The university application process is hard enough for students who are from the UK - let alone international students. Not only do they have to get their heads around a whole new culture, but they also have a number of extra things to think about before starting at a UK university.
Visas for international students
Make sure you’ve got clearance - To come to the UK as an international student you need to first apply for ‘entry clearance’ before you leave the country where you live to travel to the UK.
OR you can be a provisional student - It IS possible to come to the UK prior to getting a place on a course providing you get entry clearance as a ‘prospective student’. Prospective students can stay in the UK for up to six months. Assuming you enrol in a course during this time you will then have to extend you stay in the UK as a ‘student’.
Contact immigration to extend your stay - You can usually stay in the UK to extend your immigration permission, but occasionally you will have to return to your home country to do this - it is best to check with immigration if you are unsure.
Overstaying can bring severe penalties - If international students in the UK overstay for more than 28 days days you may be barred from coming back to the UK for at least a year, but potentially five or ten years.
ALWAYS keep a copy of your passport - Losing your passport can really complicate immigration issues, so make sure you have a copy of every page (except the blank ones, of course) just in case.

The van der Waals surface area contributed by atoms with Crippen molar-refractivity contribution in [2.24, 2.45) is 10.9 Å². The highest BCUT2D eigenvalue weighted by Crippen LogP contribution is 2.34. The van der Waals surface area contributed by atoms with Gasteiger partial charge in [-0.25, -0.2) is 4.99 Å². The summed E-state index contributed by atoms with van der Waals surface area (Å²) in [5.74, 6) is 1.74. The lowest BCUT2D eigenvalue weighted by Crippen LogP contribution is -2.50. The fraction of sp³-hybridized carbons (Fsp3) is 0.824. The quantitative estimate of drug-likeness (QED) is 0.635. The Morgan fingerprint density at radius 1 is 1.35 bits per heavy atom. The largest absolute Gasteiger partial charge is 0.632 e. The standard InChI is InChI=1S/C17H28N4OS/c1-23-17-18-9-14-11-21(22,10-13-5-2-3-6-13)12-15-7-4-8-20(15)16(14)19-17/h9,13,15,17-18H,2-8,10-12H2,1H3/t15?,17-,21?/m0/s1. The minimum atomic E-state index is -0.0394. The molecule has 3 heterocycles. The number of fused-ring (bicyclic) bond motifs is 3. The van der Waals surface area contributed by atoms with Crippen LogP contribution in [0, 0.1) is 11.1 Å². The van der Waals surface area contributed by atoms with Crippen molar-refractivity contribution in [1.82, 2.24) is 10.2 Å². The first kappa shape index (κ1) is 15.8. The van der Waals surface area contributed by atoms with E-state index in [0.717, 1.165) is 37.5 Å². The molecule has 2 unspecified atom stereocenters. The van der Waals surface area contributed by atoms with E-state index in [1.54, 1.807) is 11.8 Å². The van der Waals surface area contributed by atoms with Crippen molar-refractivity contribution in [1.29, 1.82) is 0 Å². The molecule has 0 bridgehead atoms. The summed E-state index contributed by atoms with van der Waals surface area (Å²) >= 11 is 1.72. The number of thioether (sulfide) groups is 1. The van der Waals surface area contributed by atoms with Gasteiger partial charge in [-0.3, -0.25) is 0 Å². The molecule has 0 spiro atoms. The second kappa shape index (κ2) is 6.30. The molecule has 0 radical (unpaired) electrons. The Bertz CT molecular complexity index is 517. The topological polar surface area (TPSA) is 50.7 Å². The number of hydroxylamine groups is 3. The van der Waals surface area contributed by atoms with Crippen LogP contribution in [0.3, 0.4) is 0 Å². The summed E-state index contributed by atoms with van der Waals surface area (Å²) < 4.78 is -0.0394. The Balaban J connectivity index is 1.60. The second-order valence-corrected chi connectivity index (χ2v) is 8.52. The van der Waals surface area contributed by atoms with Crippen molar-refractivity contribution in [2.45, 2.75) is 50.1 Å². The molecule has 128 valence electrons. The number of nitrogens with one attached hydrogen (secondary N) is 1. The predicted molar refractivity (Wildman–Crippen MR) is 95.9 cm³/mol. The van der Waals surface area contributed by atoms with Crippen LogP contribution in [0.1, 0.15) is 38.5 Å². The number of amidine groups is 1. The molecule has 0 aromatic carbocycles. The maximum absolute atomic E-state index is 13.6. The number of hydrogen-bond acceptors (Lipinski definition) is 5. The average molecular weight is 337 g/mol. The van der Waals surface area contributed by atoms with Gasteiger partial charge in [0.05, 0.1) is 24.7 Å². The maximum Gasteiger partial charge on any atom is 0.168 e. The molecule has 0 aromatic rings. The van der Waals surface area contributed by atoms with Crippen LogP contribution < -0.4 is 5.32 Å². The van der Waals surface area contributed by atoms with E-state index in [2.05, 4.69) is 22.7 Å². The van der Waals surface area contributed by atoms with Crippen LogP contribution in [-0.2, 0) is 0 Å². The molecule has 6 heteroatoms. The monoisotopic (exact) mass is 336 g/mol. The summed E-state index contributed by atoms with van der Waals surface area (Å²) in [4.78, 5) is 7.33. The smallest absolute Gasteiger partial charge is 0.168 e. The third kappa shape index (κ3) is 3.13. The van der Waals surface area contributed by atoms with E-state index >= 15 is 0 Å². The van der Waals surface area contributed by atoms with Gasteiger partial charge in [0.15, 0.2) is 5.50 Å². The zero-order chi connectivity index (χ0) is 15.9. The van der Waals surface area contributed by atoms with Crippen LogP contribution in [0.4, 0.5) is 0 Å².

Fees for international students
Home or away? - Whether you will be charged the cheaper ‘home’ fees or more expensive ‘overseas’ fees is a complicated issue and is decided by each of the devolved governments in the UK - to determine which category you fall into visit the UKCISA site.
Fees range greatly - The exact cost of your tuition fees will depend on the institution you apply to, the level of your course, and the course itself. The most that any UK universities charges international students is £18,000 per year.
Can I receive financial help as an international student?
EU students: Financial help
If you’re coming over to study from another EU country, you can apply for financial assistance towards tuition (and potentially living) costs.
You will be eligible to apply for financial help if:
You have been living with the European Economic Area (EEA) and/or Switzerland for a minimum of three years, and
Your main reason for being there was not full-time education.
Furthermore, you may be able to apply for financial help with living costs if you:
Have lived in the UK (including Channel Islands and Isle of Man) for at three years
Are a student from England who is returning from residency elsewhere in the EEA or Switzerland
EU students: Financial help with tuition fees
The list of countries below indicate those within the EEA. If you are a citizen of one of those countries then you can apply for financial assitance:
% ### Contact information%% Contact the Student Finance Services European Team for any advice on applying for student finance in the UK:%% * Helpline: (+44) (0) 141 243 3570 (Mon-Fri; 9.00am-5.30pm)% * Address: PO Box 89, Darlington, DL1 9AZ.
Austria, Belgium, Bulgaria, Republic of Cyprus, Czech Republic, Denmark, Estonia, Finland, France, Germany, Greece, Hungary, Iceland, Ireland, Italy, Latvia, Liechtenstein, Lithuania, Luxembourg, Malta, Netherlands, Norway, Poland, Portugal, Romania, Slovakia, Slovenia, Spain, Sweden and Switzerland.
_(Switzerland is not a member of the EEA however Swiss nationals have the same rights as citizens of the other European countries when it comes to university funding).Apply for financial help - Head to DirectGov to download the relevant application forms to apply for financial assistance with tuition fees.
EU students: Financial help with living costs and other expenses - If you are elgible for additional financial support, you will follow the same application process as British students and will be entitled to the same amount as them.